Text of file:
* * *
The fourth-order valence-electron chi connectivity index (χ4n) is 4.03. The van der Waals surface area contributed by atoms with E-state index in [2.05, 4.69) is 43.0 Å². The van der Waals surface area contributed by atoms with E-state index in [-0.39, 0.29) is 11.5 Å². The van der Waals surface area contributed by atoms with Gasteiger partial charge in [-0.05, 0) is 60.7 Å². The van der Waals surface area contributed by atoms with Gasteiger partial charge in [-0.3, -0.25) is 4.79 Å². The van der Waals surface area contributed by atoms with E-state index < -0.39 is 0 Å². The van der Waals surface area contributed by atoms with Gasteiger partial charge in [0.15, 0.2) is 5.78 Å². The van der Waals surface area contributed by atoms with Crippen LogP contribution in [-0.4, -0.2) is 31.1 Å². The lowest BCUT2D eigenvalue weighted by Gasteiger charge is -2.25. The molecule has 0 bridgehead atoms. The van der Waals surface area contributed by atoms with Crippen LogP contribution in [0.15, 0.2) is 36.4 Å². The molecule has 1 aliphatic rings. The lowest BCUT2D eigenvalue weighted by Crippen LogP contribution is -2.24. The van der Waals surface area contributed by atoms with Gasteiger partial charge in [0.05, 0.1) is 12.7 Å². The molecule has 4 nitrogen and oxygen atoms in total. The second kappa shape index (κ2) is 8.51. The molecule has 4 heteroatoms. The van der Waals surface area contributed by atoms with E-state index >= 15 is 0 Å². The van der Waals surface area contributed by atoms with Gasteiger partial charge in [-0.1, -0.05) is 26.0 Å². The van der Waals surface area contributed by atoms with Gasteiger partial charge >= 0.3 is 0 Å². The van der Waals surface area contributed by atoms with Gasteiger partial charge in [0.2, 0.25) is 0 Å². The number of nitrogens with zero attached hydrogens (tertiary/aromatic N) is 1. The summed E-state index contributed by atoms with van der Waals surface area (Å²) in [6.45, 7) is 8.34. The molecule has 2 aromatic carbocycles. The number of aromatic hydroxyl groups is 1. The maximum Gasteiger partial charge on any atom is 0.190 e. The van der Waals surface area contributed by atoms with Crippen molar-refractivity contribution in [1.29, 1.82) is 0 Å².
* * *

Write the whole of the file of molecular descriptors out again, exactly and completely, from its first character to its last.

The fourth-order valence-electron chi connectivity index (χ4n) is 4.03. The van der Waals surface area contributed by atoms with E-state index in [2.05, 4.69) is 43.0 Å². The van der Waals surface area contributed by atoms with E-state index in [-0.39, 0.29) is 11.5 Å². The van der Waals surface area contributed by atoms with Gasteiger partial charge in [-0.05, 0) is 60.7 Å². The van der Waals surface area contributed by atoms with Gasteiger partial charge in [-0.3, -0.25) is 4.79 Å². The van der Waals surface area contributed by atoms with E-state index < -0.39 is 0 Å². The van der Waals surface area contributed by atoms with Gasteiger partial charge in [0.15, 0.2) is 5.78 Å². The van der Waals surface area contributed by atoms with Crippen LogP contribution in [-0.4, -0.2) is 31.1 Å². The lowest BCUT2D eigenvalue weighted by Gasteiger charge is -2.25. The molecule has 0 bridgehead atoms. The van der Waals surface area contributed by atoms with Crippen LogP contribution in [0.15, 0.2) is 36.4 Å². The molecule has 1 aliphatic rings. The lowest BCUT2D eigenvalue weighted by Crippen LogP contribution is -2.24. The van der Waals surface area contributed by atoms with Gasteiger partial charge in [0.05, 0.1) is 12.7 Å². The molecule has 4 nitrogen and oxygen atoms in total. The second kappa shape index (κ2) is 8.51. The molecule has 4 heteroatoms. The van der Waals surface area contributed by atoms with E-state index >= 15 is 0 Å². The van der Waals surface area contributed by atoms with Gasteiger partial charge in [-0.1, -0.05) is 26.0 Å². The van der Waals surface area contributed by atoms with Gasteiger partial charge >= 0.3 is 0 Å². The van der Waals surface area contributed by atoms with Gasteiger partial charge in [0.2, 0.25) is 0 Å². The number of nitrogens with zero attached hydrogens (tertiary/aromatic N) is 1. The summed E-state index contributed by atoms with van der Waals surface area (Å²) in [6.45, 7) is 8.34. The molecule has 2 aromatic carbocycles. The number of aromatic hydroxyl groups is 1. The maximum Gasteiger partial charge on any atom is 0.190 e. The van der Waals surface area contributed by atoms with Crippen molar-refractivity contribution in [1.29, 1.82) is 0 Å².